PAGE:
Helmets made with a liner material called expanded polystyrene will protect your head during a ski accident, but need to replaced after the first major impact. Helmet liners made from expanded polypropylene, though, can endure multiple impacts before needing a replacement. Using a series of sensors inside its liner, POC's new Skull Orbic H.I. MIPS helmet can actually tell you when it's time to buy a new one.
It doesn't require you to use any kind of helmet phrenology, either. A system of stress-strain sensors located all over the helmet measure the amount of deformation that occurs as a result of an impact. These measurements are accumulated over time, and when the severity and history of impacts surpasses a recommended level, a red light (instead of green) will let an athlete know it might be safer to buy a replacement.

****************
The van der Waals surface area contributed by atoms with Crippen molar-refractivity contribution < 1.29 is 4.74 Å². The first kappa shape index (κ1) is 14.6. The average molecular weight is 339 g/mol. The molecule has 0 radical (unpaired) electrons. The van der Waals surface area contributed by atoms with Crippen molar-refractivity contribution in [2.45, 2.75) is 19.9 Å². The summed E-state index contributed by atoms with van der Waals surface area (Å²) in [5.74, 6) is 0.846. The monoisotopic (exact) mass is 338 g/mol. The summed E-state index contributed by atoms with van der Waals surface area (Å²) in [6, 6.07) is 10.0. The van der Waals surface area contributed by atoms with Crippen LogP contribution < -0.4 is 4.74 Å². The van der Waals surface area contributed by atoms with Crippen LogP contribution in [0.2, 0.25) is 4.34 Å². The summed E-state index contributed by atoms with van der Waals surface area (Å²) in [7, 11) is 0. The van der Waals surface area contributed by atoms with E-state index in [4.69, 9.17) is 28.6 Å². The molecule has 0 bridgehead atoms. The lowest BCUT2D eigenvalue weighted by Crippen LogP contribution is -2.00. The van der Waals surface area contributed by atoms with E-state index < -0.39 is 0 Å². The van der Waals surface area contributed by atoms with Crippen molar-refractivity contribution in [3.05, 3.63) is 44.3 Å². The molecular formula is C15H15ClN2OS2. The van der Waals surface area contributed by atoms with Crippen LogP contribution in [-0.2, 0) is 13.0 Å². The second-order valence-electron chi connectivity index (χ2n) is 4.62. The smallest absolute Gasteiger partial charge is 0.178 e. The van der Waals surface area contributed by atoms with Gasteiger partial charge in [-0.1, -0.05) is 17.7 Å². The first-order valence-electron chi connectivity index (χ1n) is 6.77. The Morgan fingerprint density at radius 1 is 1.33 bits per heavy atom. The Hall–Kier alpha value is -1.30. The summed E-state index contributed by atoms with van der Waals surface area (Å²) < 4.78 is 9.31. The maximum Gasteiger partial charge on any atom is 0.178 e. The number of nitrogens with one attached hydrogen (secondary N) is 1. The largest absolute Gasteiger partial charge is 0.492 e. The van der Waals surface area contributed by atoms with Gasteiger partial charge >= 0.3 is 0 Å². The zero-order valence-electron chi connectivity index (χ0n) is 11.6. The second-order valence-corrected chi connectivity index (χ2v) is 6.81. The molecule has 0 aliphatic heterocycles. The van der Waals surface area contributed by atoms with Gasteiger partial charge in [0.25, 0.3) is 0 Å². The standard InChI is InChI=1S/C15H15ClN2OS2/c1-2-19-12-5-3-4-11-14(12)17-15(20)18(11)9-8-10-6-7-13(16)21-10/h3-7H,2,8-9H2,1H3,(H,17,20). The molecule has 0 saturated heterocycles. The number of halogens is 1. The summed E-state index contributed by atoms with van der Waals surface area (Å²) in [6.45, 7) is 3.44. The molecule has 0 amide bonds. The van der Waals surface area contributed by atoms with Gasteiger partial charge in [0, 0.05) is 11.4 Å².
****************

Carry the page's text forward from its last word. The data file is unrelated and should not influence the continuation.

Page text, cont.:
When the helmets are officially available this fall they'll each sell for $480. So you're left debating as to whether you should buy a cheaper $60 helmet and just immediately replace it on the rare occasion you have a nasty fall on the slopes. Or go with the more expensive option that you can theoretically wear again and again, secure in the knowledge that you'll know when it's time for a replacement. [POC]